Taking Care of Your Mental Health While Abroad

By: Rebekah Powell

Moving to and living in a new country comes with its fair share of challenges. The drastic changes that come with studying abroad can affect your emotions greatly. While you may get busy traveling on the weekends, exploring your city, and studying, it is important to continue to take care of your mental health. Despite American laws and regulations preventing many mental healthcare providers from treating clients abroad, there are plenty of local resources provided by CIEE to take care of your mental health.

First, it is important to know that a lot of the emotions you may go through are the same emotions that your peers are going through and that people before you have experienced too. Understanding what to expect when it comes to feelings and emotions during different phases of your study abroad experience is helpful in processing and coping with these emotions. I would also like to mention that the process I am about to describe is NOT universal. While it is common, everyone experiences things differently and it is ok if your emotions do not perfectly align with this process – I know mine sure didn’t! Because of this I will also share my own personal experience regarding emotions and mental health. 

What to expect:

During the first week or so you may feel the initial high of living in a new environment and exploring all sorts of different foods, places, and activities. After a while, it is normal to feel frustrated as cultural differences become more apparent, especially with language barriers. You may then start to feel the initial low characterized by homesickness, sadness, and sometimes depression. As time goes on, however, many people work their way through these challenges and out of this low.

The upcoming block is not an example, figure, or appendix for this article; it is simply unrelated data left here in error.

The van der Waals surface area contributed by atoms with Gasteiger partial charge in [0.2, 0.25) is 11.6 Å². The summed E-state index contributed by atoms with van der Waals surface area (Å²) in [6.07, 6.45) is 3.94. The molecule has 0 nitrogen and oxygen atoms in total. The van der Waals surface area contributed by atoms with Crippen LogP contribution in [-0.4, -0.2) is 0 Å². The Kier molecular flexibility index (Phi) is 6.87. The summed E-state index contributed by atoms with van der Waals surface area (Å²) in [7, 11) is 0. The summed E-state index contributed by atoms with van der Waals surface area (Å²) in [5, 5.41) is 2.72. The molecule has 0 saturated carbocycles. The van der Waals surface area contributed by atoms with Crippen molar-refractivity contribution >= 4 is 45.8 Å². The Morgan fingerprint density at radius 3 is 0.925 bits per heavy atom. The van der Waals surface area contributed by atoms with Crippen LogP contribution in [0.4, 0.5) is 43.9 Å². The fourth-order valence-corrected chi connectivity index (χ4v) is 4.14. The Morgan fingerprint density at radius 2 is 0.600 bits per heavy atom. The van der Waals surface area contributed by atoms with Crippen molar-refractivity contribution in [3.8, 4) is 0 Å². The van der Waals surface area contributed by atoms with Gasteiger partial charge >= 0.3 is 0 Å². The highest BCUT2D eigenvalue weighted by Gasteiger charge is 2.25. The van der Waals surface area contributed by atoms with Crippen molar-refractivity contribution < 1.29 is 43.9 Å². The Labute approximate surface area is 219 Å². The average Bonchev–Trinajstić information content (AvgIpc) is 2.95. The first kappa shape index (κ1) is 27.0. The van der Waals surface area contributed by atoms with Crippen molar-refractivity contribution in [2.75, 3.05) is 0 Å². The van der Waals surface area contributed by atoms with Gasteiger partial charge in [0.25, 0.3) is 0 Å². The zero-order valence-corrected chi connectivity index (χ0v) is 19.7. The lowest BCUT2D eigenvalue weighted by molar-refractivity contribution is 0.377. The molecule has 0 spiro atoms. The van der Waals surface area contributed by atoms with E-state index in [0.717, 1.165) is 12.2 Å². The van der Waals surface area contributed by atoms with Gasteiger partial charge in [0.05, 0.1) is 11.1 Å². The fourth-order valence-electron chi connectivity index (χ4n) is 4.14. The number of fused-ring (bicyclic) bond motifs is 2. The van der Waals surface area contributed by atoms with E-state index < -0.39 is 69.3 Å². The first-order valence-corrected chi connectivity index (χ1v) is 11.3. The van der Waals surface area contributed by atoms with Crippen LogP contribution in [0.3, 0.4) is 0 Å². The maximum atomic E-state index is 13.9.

While I did experience a couple of these points, my emotional process looked a little bit different. I did not experience the initial high. I was sad, homesick, scared, and stressed right off the bat. I immediately wanted to go home and started to convince myself that my feelings were invalid and I should be feeling the same excitement that all of my peers seemed to be experiencing. I stressed myself out about making friends because it felt like people had already found their own groups. (If you’re catching on, the first couple of weeks are basically freshman year all over again). Slowly but surely, I began to find my friends and become more comfortable in this new environment. 

Taking care of yourself:

You may go through many ups and downs throughout the semester as you deal with traveling, schoolwork, socializing, etc. It is important to make sure that you get plenty of sleep! It may seem like there simply isn’t enough time in the day to do everything you want and still get a good 8 hours. I found it helpful to take a couple weekends off from traveling to rest and reset. Secondly, make sure you are staying active. It should be fairly easy in a new city as you may do a lot more walking than normal. If you can find the time, go for a run or try out a gym or workout class near you. Exercise is a great way to boost your mood. If you tend to get more down during the winter months, I highly recommend a light therapy lamp and vitamin D. Try to get as much sunlight as you can!

While these are a few things you can do on your own, CIEE also offers some great resources when it comes to taking care of your mental health. CIEE offers referrals to several counselors and therapists with different specialties. Here in Prague, CIEE provides referrals to both Czech and American mental health professionals. Along with this, CIEE offers weekly excursions and activities to help you stay connected with your fellow classmates and explore different hobbies. Lastly, I highly recommend reaching out to a trusted professor or staff member. They are here to help you along this journey in any way that you may need!